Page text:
Scandalous Review: QUEEN BY RIGHT - Anne Easter Smith

Paperback: 528 pages
Publisher: Touchstone; Original edition (May 10, 2011)
Language: English
Received copy from Publisher

From the back cover:

From the award-winning author of A Rose for the Crown, Daughter of York, and The King’s Grace comes another masterful historical novel—the story of Cecily of York, mother of two kings and the heroine of one of history’s greatest love stories.  In Cecily Neville, duchess of York and ancestor of every English monarch to the present day, Anne Easter Smith has found her most engrossing character yet. History remembers Cecily of York standing on the steps of the Market Cross at Ludlow, facing an attacking army while holding the hands of her two young sons. Queen by Right reveals how she came to step into her destiny, beginning with her marriage to Richard, duke of York, whom she meets when she is nine and he is thirteen. Raised together in her father’s household, they become a true love match and together face personal tragedies, pivotal events of history, and deadly political intrigue. All of England knows that Richard has a clear claim to the throne, and when King Henry VI becomes unfit to rule, Cecily must put aside her hopes and fears and help her husband decide what is right for their family and their country. Queen by Right marks Anne Easter Smith’s greatest achievement, a book that every fan of sweeping, exquisitely detailed historical fiction will devour.
My thoughts:  It's no secret that I'm a Plantagenetaholic.  You can keep your Tudors and your Hanoverians, the Plantagenets are my favorite dynasty.  They ruled England and most of France for over 300 years! So when I received a copy of Anne Easter Smith's new novel QUEEN BY RIGHT, I was in Plantegenet heaven. QUEEN BY RIGHT is the story of Cecily Neville known to history as the Rose of Raby.  I'd forgotten, until I looked through the genealogy tables, that Cecily was the granddaughter of John of Gaunt and Katherine Swynford.

Cecily is exactly my type of heroine, she's strong, stubborn and somewhat spoiled, but she's also incredibly intelligent, which was not exactly prized in the Medieval era. Her mother, Joan Beaufort, struggles to get her daughter to conform to what is socially acceptable for women, embroidery, music, and being a good wife but Cecily also enjoys political discussions and hunting. The revelation for me in this book was the character of Joan of Beaufort. Born on the wrong side of the blanket, although later legitimized by Richard II after her parents were married, Joan is always aware that she and her family almost have to be even more correct than others.  Their loyalty lies with the Lancastrian Kings (Henry IV being Joan and her siblings half-brother), which makes it interesting that Cecily is betrothed to Richard, Duke of York who is descended not only from a younger son of Edward III but also from Lionel, Duke of Clarence and perhaps has a better claim to the thorne then the Lancastrians.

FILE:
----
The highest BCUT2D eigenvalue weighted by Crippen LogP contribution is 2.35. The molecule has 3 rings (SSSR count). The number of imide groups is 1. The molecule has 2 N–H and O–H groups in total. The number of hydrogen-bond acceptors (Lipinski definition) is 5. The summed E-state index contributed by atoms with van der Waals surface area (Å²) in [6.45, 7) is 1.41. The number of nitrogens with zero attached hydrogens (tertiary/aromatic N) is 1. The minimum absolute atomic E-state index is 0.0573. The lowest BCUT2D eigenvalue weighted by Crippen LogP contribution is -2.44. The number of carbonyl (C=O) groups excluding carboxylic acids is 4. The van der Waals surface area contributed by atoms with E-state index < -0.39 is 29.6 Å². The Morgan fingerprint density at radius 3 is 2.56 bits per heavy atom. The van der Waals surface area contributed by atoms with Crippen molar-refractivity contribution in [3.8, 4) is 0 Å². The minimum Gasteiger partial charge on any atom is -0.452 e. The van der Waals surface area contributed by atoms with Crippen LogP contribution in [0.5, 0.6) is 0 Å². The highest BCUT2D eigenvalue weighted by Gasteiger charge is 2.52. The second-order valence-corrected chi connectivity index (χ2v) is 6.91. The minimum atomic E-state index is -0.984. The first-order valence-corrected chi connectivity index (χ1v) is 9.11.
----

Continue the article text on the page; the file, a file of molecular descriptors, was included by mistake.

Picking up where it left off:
One of the joys of the novel is seeing Richard and Cecily grow into their marriage. Although it was an arranged marriage, it grows into a true love match which was rare for the period.  Richard and Cecily grow up together, and forge an early friendship as children. Richard grows to appreciate Cecily's intelligence and her forthrightness,  particularly as the relationship between Richard and Henry VI grows strained due to the machinations of Margaret of Anjou and Cecily's cousin Edmund Beaufort.  Even when Cecily has a hard time conceiving due a miscarriage in the early years of their marriage, their love remains strong. Cecily is a supportive wife, even when at times, she knows that her husband may be making the wrong choices.

This novel has a depth and breadth to it that you don't often find in historical novels nowadays. I never felt that the book was rushed, or that the author was jumping from one event to another, kind of like the 'greatest hits of the War of the Roses,' which often seems to be the case with some historical novels.  There are just as many quiet family scenes as there are big dramatic scenes.  Easter Smith, in her author note, is very clear where she deviates or adds to the historical record. One of these instances is during Richard and Cecily's time in Rouen which just happened to coincide with the trial and execution of Joan of Arc.  The scenes where Cecily meets Joan are riveting, if they didn't happen, they really should have! Having done extensive research on Joan of Arc for SCANDALOUS WOMEN, Easter Smith's interpretation will certainly please those of us who are fascinated by the Maid of Orleans. Amongst the real-life historical characters, Easter Smith offers the reader Constance LeMaitre, a female physician who is taken into Cecily's household and becomes her confidante and friend.

By the end of the book, I felt as if I had made a new friend in Cecily Neville. I wept with her when her children died, laughed at some of the most uproarious sections of the book, and marveled at the relationship between Cecily and Richard, a relationship that most of us only dream of having.

My Verdict:  Highly Recommended. A vivid and compelling novel about one of the most turbulent periods of English history, with a compelling and attractive heroine.  A must read for all historical fiction lovers. My only complaint was that the book ended, but at least I have 3 more Anne Easter Smith novels to add to my TBR pile!

You can order the book here at Borders


MeganPearl said…
Aww, what a darling love story! Its nice to know not all royal marriages were unhappy.

- Megan McGibney

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